The eurozone looks different from the other side. Greece is clinging on at least for the time being, thanks to the now explicit support from the rest of Europe and the International Monetary Fund. But the fact that its continued membership is in question in the medium-term, and the disadvantages of not being able to devalue when recession strikes, have raised huge questions about the long-term prospects for the euro. Is this a club you would really want to join?
Well, yes, if you are Estonia. It looks very much as though Estonia will be the next country to adopt the euro, with the real possibility that this may happen as soon as 1 January next year. Estonia's experience has been quite the opposite of Greece's and is a good example of how the discipline of a steady exchange rate can bring long-term economic benefits, albeit at the cost of short-term pain. For Greece and Estonia are almost mirror images of each other when it comes to economic policy. Although Greece is a member of the eurozone, it has so far, at least, failed to accept the fiscal discipline that the zone is supposed to require. By contrast, while Estonia is not yet a member, it has had a more rigorous fiscal policy than just about any other democratic nation in Europe or anywhere else.
To take some very simple facts, Greece's fiscal deficit is around 12 per cent of its gross domestic product (GDP); Estonia's deficit is 2 per cent of GDP. Greece's total public debt is approaching 120 per cent of GDP; in Estonia it has risen as a result of the recession, but is – wait for it – close to 10 per cent of GDP. Yes, Estonia's total debt is less than the amount Greece (or, for that matter, Britain) is adding to its debt this year. In effect, the Estonian state has virtually no debt at all. I cannot think of any other non-oil producing nation with a government in such a position. Of course, there is debt in the country. People have mortgages and companies have debts, so it would be wrong to think of the country having no debt overhang. It is simply that the government does not.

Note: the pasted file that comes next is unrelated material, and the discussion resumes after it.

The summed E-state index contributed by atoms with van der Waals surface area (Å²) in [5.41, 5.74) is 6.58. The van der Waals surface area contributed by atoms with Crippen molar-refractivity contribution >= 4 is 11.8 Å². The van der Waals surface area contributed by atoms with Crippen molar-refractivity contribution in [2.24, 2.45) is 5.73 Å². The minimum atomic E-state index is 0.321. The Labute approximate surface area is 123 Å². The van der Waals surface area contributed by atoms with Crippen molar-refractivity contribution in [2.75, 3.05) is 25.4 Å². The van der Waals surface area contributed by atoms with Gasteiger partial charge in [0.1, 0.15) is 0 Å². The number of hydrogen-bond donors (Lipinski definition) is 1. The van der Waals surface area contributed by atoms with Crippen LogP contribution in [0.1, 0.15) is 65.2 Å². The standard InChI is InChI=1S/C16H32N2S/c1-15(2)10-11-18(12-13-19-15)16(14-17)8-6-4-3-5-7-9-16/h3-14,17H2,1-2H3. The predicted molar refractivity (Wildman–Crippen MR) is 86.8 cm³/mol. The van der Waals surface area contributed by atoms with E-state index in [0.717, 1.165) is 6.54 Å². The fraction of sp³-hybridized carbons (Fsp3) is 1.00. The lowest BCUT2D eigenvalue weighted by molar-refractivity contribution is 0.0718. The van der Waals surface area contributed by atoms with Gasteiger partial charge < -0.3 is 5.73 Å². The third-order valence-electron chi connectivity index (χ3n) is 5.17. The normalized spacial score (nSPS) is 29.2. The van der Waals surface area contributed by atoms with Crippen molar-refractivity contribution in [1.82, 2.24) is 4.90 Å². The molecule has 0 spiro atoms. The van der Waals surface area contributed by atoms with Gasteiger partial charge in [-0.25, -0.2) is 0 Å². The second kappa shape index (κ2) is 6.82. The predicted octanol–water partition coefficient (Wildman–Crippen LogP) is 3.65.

This did not happen by magic; it was the result of years of self-discipline and a simple, flat tax system. Estonia chose to be fiscally conservative when the group of young and charismatic leaders took charge after it gained independence from the Soviet Union in 1991. One of the associated policies was a fixed exchange rate, now fixed to the euro, so what you can see is a country that has behaved as though it were in the eurozone for much of its life.
The policy has had its costs. Estonia did not have a property boom and bust on the scale of the Republic of Ireland. Its job market has been savaged by recession and, as a result, unemployment is close to 14 per cent. Much of its service exports were associated with the high-tech industries of Scandinavia – the main foreign investors here are from Finland and Sweden – and these were particularly hard hit. Last year, Estonia's GDP shrank by nearly 14 per cent, about the sharpest decline of any developed country – worse even than Ireland and a real contrast with the much smaller decline in Greece and the continued growth in the most successful of the more recent EU entrants, Poland.